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Object of the Week

Alstone Mill by Thomas Hulley (1819). Can you believe this is near Cheltenham town centre?

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Painting of Alston Bridge

Every week we will be highlighting an object from our collection. This week’s object has been chosen by Kirsty, a volunteer.

Alstone Bridge by Thomas Hulley, 1819. Oil on canvas.

As we start to rove a little more as lockdown eases, it’s interesting to be reminded how different familiar places once looked. Could it help us see things in a new light and make the by now perhaps overly familiar more interesting? This painting is of somewhere that has changed massively since it was painted in 1819. It shows a picturesque landscape with a rickety old bridge over a shallow river with cows drinking in it, and what looks like it could be a mill in the background. The picture is called Alstone Bridge, and it’s by Bath-based artist Thomas Hulley (fl. 1798-1819). It shows a highly romanticised view of the River Chelt. Believe it or not, this is really quite close to today’s town centre. If the building is Upper Alstone Mill by the Chelt – still above ground here in parts – then this is between Millbrook Road and Great Western Road, pretty much where the roundabout is on Honeybourne Way!

Upper Alstone Mill was probably one of the original mills of the Cheltenham area listed in the Domesday Book of 1086. We’re not sure who the miller was at the time of the painting, but it was Mr Gregory’s Mill early in the 18th century, and by 1844 Michael Bricknell was the miller. By the 1870s, the mill, now run by Elijah Snowsell, had a bakery on the High Street nearby. All looked well, and the mill was converted by steam some years later under yet more new owners, but by the 1920s it had closed. The mill was demolished after the Second World War, and the whole area was changed beyond recognition. Now we have Waitrose, whose underground carpark and storage meant that the Chelt had to be culverted. Walking up from the station to town along the Honeybourne Line and across Waitrose’s car park, you’re hardly aware that there is a river there!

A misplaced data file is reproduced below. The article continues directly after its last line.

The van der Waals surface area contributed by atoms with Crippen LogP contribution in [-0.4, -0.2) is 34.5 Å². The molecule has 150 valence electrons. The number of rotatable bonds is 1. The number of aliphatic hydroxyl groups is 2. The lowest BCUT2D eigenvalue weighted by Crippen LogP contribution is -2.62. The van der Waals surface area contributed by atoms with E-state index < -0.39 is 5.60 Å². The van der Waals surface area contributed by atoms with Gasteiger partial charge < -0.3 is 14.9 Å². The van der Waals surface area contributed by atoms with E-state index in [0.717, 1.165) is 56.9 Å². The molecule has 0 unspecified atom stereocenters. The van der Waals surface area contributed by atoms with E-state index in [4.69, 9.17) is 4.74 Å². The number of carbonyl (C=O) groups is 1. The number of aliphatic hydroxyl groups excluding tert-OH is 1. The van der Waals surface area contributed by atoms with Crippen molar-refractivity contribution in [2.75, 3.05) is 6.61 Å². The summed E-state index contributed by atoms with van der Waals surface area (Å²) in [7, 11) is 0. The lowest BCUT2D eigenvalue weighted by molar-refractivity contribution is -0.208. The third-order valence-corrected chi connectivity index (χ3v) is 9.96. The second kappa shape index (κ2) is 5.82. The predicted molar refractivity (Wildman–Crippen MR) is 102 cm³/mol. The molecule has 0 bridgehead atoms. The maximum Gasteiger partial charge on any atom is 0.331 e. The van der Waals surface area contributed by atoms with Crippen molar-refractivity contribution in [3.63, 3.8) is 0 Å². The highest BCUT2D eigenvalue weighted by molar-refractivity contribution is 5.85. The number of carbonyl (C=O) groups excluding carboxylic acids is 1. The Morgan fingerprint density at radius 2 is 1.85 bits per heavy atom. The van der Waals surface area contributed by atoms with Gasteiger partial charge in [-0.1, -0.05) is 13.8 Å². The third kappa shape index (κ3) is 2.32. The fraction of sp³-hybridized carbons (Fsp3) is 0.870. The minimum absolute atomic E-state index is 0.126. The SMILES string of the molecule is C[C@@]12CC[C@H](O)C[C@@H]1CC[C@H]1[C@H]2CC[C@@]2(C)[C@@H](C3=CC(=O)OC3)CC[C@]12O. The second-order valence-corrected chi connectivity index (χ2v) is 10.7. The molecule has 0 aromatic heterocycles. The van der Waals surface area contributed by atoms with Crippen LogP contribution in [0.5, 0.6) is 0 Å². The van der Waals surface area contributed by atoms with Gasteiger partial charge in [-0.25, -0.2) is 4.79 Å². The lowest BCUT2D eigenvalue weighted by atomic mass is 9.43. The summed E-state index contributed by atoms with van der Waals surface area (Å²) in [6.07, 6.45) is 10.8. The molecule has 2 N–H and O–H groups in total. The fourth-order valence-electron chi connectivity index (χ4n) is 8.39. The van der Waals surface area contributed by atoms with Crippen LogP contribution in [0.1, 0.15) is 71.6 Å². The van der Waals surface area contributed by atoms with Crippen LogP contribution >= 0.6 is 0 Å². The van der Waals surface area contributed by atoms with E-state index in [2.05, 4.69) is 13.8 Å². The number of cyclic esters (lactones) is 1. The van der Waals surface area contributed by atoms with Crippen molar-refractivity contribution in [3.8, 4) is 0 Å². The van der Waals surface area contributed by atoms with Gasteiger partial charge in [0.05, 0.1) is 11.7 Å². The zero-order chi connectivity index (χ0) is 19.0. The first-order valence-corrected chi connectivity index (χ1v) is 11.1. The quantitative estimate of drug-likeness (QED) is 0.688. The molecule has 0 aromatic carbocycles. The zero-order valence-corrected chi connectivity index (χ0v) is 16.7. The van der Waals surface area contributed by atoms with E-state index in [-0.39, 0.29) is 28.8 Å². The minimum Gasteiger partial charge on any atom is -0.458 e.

It’s also hard to imagine that, when the Holst Birthplace Museum was built in the 1830s, it was only ten years or so since Hulley painted the picture. But – it is a rather romantic view! Hulley painted a number of views of the growing spa town, mostly watercolours, not oil paintings like this one. Those pictures showing an up-and-coming fashionable place, but, perhaps because this is an oil painting, Hulley has gone for a more conventional picturesque view of nature – slightly ruinous, but very bucolic. It may not have looked like this at all!

If you have a look on the Art UK website you’ll find more views of Cheltenham in the collections belonging to Cheltenham Borough Council – why not see if you can find your area and see how it might have changed?